The turkey is roasting, the oven mitts are flying, and the last thing on your mind is a table centerpiece.
You're probably grateful to find a tablecloth without gravy stains and a pair of untarnished candlesticks.
But every holiday table needs decoration, whether a simple bowl of fruit or an elaborate floral arrangement.
If no guest brought a bouquet of fresh flowers, there are plenty of materials to be found in the kitchen or out in the yard. Or take a break from cooking and go on a walk, keeping an eye out for vines and leaves.
Everything from vegetables and fruits to branches and berries can make splendid table decorations (see sidebar). For maximum impact, pair these elements with containers that emphasize their shapes and colors.
The simplest arrangements are groupings of one kind of fruit or vegetable - a bowl piled high with spiky, green artichokes, a tray festooned in purple grapes, or a wire basket brimming with lemons, for example.
A helpful source of ideas is "Carolyne Roehm's Fall Notebook" (HarperCollins, $25), part of a series that offers seasonal tips on gardening, cooking, and entertaining. The author, who has worked in both fashion and home design, obviously has an eye for color and texture.
She points out that designing autumn and winter arrangements requires a different mindset than creating a bouquet in spring and summer. In the same way that a tree's shape is revealed once the leaves are gone, winter arrangements rely on branches, clusters of berries, and deeply etched leaves for a more rustic, and dramatic, look. Stark outlines replace the bright, frilly masses of summer flowers.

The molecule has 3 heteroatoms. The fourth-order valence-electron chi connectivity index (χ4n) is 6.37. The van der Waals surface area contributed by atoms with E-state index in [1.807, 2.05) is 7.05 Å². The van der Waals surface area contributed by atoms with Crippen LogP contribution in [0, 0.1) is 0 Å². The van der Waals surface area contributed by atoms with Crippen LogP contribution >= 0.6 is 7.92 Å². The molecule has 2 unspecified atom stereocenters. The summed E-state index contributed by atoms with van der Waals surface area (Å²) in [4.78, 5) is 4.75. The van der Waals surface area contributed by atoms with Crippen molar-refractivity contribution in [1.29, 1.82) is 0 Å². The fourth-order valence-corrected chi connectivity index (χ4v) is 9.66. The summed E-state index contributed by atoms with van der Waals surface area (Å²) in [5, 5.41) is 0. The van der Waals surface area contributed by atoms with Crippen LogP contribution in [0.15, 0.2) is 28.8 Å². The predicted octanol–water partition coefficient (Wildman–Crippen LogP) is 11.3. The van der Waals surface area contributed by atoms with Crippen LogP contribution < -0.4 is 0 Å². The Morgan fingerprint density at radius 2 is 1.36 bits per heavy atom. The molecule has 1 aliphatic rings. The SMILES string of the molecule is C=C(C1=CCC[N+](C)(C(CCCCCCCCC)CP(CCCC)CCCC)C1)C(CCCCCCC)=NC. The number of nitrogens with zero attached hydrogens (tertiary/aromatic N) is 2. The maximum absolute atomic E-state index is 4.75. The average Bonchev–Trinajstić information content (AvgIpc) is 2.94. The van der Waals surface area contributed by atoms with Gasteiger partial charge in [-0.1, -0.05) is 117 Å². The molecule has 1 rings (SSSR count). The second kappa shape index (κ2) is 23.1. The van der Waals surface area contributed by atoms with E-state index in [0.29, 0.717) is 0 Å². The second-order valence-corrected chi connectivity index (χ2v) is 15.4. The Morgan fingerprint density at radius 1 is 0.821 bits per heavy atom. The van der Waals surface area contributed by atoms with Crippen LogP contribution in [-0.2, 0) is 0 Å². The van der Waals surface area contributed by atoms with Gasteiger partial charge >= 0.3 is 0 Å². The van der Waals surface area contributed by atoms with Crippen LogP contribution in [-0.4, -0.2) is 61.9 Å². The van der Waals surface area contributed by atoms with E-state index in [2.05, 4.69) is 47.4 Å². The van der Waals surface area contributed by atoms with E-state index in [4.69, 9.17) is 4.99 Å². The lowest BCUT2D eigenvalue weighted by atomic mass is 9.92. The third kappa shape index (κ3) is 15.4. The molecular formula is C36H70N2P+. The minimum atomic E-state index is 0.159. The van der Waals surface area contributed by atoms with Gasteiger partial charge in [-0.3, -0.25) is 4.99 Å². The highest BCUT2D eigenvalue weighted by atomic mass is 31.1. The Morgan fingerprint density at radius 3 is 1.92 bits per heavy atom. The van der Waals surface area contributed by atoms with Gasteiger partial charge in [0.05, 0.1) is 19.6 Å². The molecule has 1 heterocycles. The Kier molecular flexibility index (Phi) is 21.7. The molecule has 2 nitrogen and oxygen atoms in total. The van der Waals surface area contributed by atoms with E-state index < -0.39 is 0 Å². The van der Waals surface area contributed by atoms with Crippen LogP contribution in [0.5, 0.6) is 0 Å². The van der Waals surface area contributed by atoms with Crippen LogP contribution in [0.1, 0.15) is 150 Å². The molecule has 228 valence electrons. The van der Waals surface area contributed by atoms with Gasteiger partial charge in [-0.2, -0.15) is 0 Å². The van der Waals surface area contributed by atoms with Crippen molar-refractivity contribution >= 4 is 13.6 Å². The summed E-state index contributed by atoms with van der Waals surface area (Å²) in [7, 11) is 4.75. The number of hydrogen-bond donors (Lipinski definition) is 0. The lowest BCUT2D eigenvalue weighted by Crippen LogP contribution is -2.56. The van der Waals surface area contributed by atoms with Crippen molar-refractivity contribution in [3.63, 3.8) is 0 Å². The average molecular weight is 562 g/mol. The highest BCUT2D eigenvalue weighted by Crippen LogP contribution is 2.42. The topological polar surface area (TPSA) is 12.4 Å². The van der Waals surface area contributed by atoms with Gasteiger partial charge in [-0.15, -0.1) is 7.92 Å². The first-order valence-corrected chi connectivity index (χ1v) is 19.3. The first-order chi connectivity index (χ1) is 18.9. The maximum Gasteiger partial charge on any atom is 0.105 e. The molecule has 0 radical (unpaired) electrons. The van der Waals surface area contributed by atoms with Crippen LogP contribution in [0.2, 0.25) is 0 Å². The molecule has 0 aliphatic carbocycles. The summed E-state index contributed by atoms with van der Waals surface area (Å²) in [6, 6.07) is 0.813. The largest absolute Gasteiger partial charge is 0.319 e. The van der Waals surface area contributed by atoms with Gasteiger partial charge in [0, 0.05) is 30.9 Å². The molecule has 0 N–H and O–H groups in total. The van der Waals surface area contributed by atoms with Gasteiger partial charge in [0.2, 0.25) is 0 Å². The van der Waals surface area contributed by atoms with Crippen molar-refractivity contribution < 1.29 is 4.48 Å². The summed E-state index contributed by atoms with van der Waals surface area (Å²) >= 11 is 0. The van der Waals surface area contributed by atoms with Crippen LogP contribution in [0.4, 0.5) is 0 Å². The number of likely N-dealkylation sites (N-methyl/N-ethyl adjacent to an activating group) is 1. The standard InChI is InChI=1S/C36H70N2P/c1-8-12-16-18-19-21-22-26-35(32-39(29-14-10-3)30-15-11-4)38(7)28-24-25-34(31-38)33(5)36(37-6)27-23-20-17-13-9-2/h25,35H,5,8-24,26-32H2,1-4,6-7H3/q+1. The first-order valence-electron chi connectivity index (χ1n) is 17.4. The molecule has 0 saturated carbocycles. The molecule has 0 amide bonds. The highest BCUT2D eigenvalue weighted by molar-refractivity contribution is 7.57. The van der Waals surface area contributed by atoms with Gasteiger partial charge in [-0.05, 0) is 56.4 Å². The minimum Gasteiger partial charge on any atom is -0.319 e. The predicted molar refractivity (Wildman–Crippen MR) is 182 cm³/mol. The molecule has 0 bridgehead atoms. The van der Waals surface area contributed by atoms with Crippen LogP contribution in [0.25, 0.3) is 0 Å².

To give her tables pizazz, Ms. Roehm starts with a single color, say, deep red. She then groups objects in the same color range, mixing glossy red berries with Japanese maple leaves and crimson pomegranates. For a green palette, she might combine polished Granny Smith apples and lemon leaves in a basket.
Roehm loves the unexpected. Instead of a vase of store-bought carnations or roses, she composes a dramatic display of dried hydrangea blooms, rose hips, and ornamental grasses.
She encourages people to bring out the family silver, because highly polished sterling helps pump up the volume on deep colors that otherwise would fade into the background.
She also offers practical suggestions, such as using unscented hair spray on berries such as bittersweet to keep them from shedding into your pumpkin pie.
Evergreens and tree branches need to be soaked in warm water for several days before arranging, if possible. And don't expect boxwood or fir boughs to withstand central heating for more than four or five days before they drop leaves or needles.
As a professional, Roehm has a well-honed sense of style that may elude harried home arrangers. But, looking at her designs, it's clear that she takes her cue from nature. And few things are as perfect, or as welcoming, as a bowl of ripe, red apples.
A-hunting we will go
Suggested materials for making knockout table arrangements. Plan a family field trip to collect wild vines and berries for centerpieces. Reminder: Don't collect from other people's property or from conservation areas.
Harry Lauder's walking stick
From 'Carolyne Roehm's Fall Notebook,' HarperCollins
(c) Copyright 1999. The Christian Science Publishing Society